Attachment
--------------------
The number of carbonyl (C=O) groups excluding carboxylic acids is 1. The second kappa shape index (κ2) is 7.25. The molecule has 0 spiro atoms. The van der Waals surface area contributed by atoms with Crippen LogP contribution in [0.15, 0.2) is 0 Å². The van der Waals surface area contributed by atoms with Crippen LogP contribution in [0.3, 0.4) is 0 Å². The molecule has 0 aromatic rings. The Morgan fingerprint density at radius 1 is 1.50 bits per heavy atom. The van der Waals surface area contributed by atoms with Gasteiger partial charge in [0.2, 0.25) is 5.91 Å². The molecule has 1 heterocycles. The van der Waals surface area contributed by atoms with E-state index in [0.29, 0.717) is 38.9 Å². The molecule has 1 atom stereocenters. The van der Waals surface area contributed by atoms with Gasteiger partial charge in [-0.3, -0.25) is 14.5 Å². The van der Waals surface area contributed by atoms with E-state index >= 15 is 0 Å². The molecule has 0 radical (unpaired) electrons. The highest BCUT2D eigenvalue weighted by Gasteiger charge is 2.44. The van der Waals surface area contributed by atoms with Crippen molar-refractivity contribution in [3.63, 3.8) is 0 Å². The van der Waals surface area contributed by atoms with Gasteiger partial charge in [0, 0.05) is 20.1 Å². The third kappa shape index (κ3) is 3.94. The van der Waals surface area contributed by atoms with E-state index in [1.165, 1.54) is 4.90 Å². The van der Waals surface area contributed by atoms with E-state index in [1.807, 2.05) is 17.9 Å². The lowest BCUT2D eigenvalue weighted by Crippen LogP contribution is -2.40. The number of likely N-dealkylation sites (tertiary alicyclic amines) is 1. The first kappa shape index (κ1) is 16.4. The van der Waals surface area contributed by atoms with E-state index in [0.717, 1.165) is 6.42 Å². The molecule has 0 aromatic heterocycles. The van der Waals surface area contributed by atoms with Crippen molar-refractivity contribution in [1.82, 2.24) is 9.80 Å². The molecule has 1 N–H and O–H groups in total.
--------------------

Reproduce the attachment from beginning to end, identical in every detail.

The number of carbonyl (C=O) groups excluding carboxylic acids is 1. The second kappa shape index (κ2) is 7.25. The molecule has 0 spiro atoms. The van der Waals surface area contributed by atoms with Crippen LogP contribution in [0.15, 0.2) is 0 Å². The van der Waals surface area contributed by atoms with Crippen LogP contribution in [0.3, 0.4) is 0 Å². The molecule has 0 aromatic rings. The Morgan fingerprint density at radius 1 is 1.50 bits per heavy atom. The van der Waals surface area contributed by atoms with Gasteiger partial charge in [0.2, 0.25) is 5.91 Å². The molecule has 1 heterocycles. The van der Waals surface area contributed by atoms with E-state index in [0.29, 0.717) is 38.9 Å². The molecule has 1 atom stereocenters. The van der Waals surface area contributed by atoms with Gasteiger partial charge in [-0.3, -0.25) is 14.5 Å². The van der Waals surface area contributed by atoms with E-state index >= 15 is 0 Å². The molecule has 0 radical (unpaired) electrons. The highest BCUT2D eigenvalue weighted by Gasteiger charge is 2.44. The van der Waals surface area contributed by atoms with Crippen molar-refractivity contribution in [3.63, 3.8) is 0 Å². The van der Waals surface area contributed by atoms with Gasteiger partial charge in [0, 0.05) is 20.1 Å². The third kappa shape index (κ3) is 3.94. The van der Waals surface area contributed by atoms with E-state index in [1.165, 1.54) is 4.90 Å². The van der Waals surface area contributed by atoms with E-state index in [1.807, 2.05) is 17.9 Å². The lowest BCUT2D eigenvalue weighted by Crippen LogP contribution is -2.40. The number of likely N-dealkylation sites (tertiary alicyclic amines) is 1. The first kappa shape index (κ1) is 16.4. The van der Waals surface area contributed by atoms with E-state index in [0.717, 1.165) is 6.42 Å². The molecule has 0 aromatic heterocycles. The van der Waals surface area contributed by atoms with Crippen molar-refractivity contribution in [1.82, 2.24) is 9.80 Å². The molecule has 1 N–H and O–H groups in total.